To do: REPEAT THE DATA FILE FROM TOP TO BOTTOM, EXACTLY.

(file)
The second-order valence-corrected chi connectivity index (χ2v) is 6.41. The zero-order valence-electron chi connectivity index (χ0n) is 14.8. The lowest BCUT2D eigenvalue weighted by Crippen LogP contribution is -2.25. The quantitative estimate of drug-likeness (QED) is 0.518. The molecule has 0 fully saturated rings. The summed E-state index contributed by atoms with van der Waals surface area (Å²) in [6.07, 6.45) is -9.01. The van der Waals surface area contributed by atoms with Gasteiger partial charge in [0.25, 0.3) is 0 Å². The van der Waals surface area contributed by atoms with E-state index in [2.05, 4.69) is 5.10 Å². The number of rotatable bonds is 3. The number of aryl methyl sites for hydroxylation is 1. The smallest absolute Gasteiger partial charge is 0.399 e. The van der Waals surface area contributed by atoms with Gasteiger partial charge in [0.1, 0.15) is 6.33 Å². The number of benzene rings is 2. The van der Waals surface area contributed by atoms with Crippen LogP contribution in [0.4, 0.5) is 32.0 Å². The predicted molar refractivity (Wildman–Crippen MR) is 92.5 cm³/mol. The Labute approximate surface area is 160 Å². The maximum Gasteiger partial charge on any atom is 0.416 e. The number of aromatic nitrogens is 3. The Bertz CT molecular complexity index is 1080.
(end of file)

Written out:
The second-order valence-corrected chi connectivity index (χ2v) is 6.41. The zero-order valence-electron chi connectivity index (χ0n) is 14.8. The lowest BCUT2D eigenvalue weighted by Crippen LogP contribution is -2.25. The quantitative estimate of drug-likeness (QED) is 0.518. The molecule has 0 fully saturated rings. The summed E-state index contributed by atoms with van der Waals surface area (Å²) in [6.07, 6.45) is -9.01. The van der Waals surface area contributed by atoms with Gasteiger partial charge in [0.25, 0.3) is 0 Å². The van der Waals surface area contributed by atoms with E-state index in [2.05, 4.69) is 5.10 Å². The number of rotatable bonds is 3. The number of aryl methyl sites for hydroxylation is 1. The smallest absolute Gasteiger partial charge is 0.399 e. The van der Waals surface area contributed by atoms with Gasteiger partial charge in [0.1, 0.15) is 6.33 Å². The number of benzene rings is 2. The van der Waals surface area contributed by atoms with Crippen LogP contribution in [0.4, 0.5) is 32.0 Å². The predicted molar refractivity (Wildman–Crippen MR) is 92.5 cm³/mol. The Labute approximate surface area is 160 Å². The maximum Gasteiger partial charge on any atom is 0.416 e. The number of aromatic nitrogens is 3. The Bertz CT molecular complexity index is 1080.